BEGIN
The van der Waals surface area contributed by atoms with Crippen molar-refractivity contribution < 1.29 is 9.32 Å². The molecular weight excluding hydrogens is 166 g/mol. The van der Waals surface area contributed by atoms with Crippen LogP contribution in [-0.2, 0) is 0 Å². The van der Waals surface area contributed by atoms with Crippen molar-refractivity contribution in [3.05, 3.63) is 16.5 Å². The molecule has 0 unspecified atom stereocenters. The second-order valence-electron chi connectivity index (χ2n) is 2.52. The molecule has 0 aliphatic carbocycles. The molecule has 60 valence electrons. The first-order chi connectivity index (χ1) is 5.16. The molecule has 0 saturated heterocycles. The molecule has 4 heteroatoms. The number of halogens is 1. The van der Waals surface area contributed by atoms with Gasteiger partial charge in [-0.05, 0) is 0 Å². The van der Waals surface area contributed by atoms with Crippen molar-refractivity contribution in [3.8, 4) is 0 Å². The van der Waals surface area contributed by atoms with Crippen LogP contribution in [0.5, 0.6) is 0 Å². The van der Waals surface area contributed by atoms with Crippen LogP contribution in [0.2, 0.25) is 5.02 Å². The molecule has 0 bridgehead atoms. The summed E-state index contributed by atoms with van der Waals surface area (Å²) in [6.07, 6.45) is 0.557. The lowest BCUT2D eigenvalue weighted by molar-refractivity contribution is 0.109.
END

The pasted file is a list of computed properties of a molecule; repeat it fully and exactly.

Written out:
The van der Waals surface area contributed by atoms with Crippen molar-refractivity contribution < 1.29 is 9.32 Å². The molecular weight excluding hydrogens is 166 g/mol. The van der Waals surface area contributed by atoms with Crippen LogP contribution in [-0.2, 0) is 0 Å². The van der Waals surface area contributed by atoms with Crippen molar-refractivity contribution in [3.05, 3.63) is 16.5 Å². The molecule has 0 unspecified atom stereocenters. The second-order valence-electron chi connectivity index (χ2n) is 2.52. The molecule has 0 aliphatic carbocycles. The molecule has 60 valence electrons. The first-order chi connectivity index (χ1) is 5.16. The molecule has 0 saturated heterocycles. The molecule has 4 heteroatoms. The number of halogens is 1. The van der Waals surface area contributed by atoms with Gasteiger partial charge in [-0.05, 0) is 0 Å². The van der Waals surface area contributed by atoms with Crippen molar-refractivity contribution in [3.8, 4) is 0 Å². The van der Waals surface area contributed by atoms with Crippen LogP contribution in [0.5, 0.6) is 0 Å². The van der Waals surface area contributed by atoms with Crippen LogP contribution in [0.2, 0.25) is 5.02 Å². The molecule has 0 bridgehead atoms. The summed E-state index contributed by atoms with van der Waals surface area (Å²) in [6.07, 6.45) is 0.557. The lowest BCUT2D eigenvalue weighted by molar-refractivity contribution is 0.109.